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OCR solution to read an image-based number in the corner of the screen


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I run an application that displays a number in the upper right of the screen. The number is always in the same place, but it is displayed as an image.

 

I need to receive an alert when that number passes a certain value.

 

Is there a simple OCR solution for this task? Maybe some program that can do OCR processing on a specific region of the screen.

 

Thanks in advance

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Awhile back I posted some messages regarding this and suggested some command-line solutions. Try searching there first. There are some other automation bits of software that can watch an area of the screen for certain matches but I don't think it does OCR. But I imagine you could use simple graphics apps like Irfanview and some simple OCR software to do this all in the background.

 

The other possibility is to use pixel pattern matching. MEP can get the color of a pixel. Many here, including me, have written very complex routines that scan lines of pixels for patterns and such but if what you are looking for is uniform and predictable there might be a simple approach. If there is one number pattern you are looking for you could compare it to any other possible pattern and look for a unique pattern. IE there may be a pixel (or a few) that is only black when this certain number is displayed. EG is I was looking for 25 in a counter. I would look at a pixel at the extreme top left of the 2 that is normally white when a 1 is displayed. Then once that's black look for pixels that are uniquely black only for the number 5. Should work pretty quick.

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Scanning specific pixels (and the hassle associated with it) was why I was hoping there was an OCR solution.

 

I can try doing it this way but unfortunately, though the text to be scanned is always in the same place, the background behind it (this is a game) changes quite a bit. Might even match the color of the number image occasionally.

 

I read another post of yours regarding OCR but I didn't see any mention of a utility that could scan an arbitrary region.

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An OCR scan, if it exists, would be ideal. But there may be other ways to detect the numbers. What is it exactly that contains the image of the number? Is it a control in a Windows application? Is it an image on a Web page? If the former, MEP may be able to gather information about the control. If the latter, MEP may be able to suss out its properties, which might include clues about, or reveal the content:

 

<img src="../images/3.jpg" alt="Glowing Numeral 3" />

 

To expand on Corey's explanation: Pixel sniffing routines (to detect patterns of colours) can be made to work reliably. But these projects are not for the faint of heart. The projects can eat a lot of time to figure out appropriate scripting approaches. One of my MEP scripts performs over 1000 steps each time it runs to find colours and keep track of the patterns. The macro executes almost instantaneously, as it uses variables to track position rather than mouse cursor movements. Rather than this:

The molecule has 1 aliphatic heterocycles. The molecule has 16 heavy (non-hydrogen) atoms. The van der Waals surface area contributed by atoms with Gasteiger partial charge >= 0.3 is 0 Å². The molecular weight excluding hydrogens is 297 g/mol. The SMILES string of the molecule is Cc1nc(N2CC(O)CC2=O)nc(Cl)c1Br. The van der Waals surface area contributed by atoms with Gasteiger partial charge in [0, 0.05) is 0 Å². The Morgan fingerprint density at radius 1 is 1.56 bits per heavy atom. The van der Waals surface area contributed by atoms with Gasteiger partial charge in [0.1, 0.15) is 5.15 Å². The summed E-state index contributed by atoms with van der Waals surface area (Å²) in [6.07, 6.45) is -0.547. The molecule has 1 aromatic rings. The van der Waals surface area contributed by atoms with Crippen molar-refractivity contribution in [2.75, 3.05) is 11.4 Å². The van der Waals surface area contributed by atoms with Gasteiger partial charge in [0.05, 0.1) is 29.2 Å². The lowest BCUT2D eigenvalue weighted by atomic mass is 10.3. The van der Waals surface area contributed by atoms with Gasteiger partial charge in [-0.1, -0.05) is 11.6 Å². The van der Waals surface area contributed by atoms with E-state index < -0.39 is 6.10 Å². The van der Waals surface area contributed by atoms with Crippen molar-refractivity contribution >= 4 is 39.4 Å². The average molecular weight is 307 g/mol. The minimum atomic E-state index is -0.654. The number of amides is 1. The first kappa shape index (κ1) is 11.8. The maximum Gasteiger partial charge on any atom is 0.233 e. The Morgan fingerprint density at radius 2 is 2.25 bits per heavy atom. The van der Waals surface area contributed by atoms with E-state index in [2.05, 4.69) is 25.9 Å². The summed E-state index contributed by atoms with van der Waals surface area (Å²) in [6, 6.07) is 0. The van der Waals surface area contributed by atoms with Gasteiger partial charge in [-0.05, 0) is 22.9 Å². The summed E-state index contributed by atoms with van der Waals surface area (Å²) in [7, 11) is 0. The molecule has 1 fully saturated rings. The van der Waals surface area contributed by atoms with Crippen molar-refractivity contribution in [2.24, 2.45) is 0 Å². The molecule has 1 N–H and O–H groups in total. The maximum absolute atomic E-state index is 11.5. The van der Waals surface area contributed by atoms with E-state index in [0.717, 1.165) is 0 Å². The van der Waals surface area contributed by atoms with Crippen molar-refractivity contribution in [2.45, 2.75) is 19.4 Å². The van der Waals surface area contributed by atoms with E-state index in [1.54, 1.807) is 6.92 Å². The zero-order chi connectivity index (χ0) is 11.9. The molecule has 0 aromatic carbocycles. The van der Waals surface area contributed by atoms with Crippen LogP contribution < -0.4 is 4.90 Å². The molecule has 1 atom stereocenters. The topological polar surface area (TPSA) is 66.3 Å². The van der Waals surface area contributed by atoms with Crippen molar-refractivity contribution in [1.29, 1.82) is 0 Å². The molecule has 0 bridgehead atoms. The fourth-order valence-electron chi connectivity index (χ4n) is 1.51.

Get Pixel Color from Beneath the Mouse into %PixelColour%

 

It uses this:

 

Get Pixel Color at (%x%, %y%) Relative to Current Window into %PixelColour%

 

For complex pixel sniffing problems, I find the second approach runs significantly faster than the first.

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  • 2 weeks later...

Like Cory says, if your text appears in exactly the same spot every time, then you may not even need OCR. Anyway, you could use MEP's windows resizing and repositioning commands to ensure this. Does the text also appear in the exact font and color each time?

 

You can think of the search area as a square grid, and each number has a unique layout on the grid. For example, the number 42 has a different layout when compared to 76. So all you need to do is compare pixels at a dozen (or so) precise coordinates, and you'd have a crude form of OCR.

 

MEP should be fast enough to do this every second, or every 1/2 second.

 

Finding out the precise pixel coordinates can be tricky. You will probably need to use Window's built-in screen magnifier (It's just called "Magnifier" in Win 7; I forgot what it's called in earlier versions) and also AutoIt3 Window Spy, a utility which will report the exact coordinates of your mouse cursor. AutoIt3 Window Spy is installed as a part of AutoHotkey_L (http://l.autohotkey.net/).

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When I was hunting around on this I couldn't find one either. My plan was then to use two programs. One was Tesseract, a free command line OCR application. I had experimented with it on another project but it was not accurate enough but for a clean bit of screen text I think it would do the trick. The other part of the solution was to use a screen capture program like Snagit or Irfanview. I found an alternative solution on the project so I didn't go down that road.

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Just remembered that I came up with an “image capture and compare” solution last year for MEP. This can serve as an OCR replacement, and might suit your purpose if the screen info doesn't change rapidly:

 

http://pgmacros.invisionzone.com/index.php?showtopic=4531

 

My script uses external programs though (IrfanView and md5.exe), and it is not very fast and needs to save to disk. You might be able to speed things up with a RAM drive.

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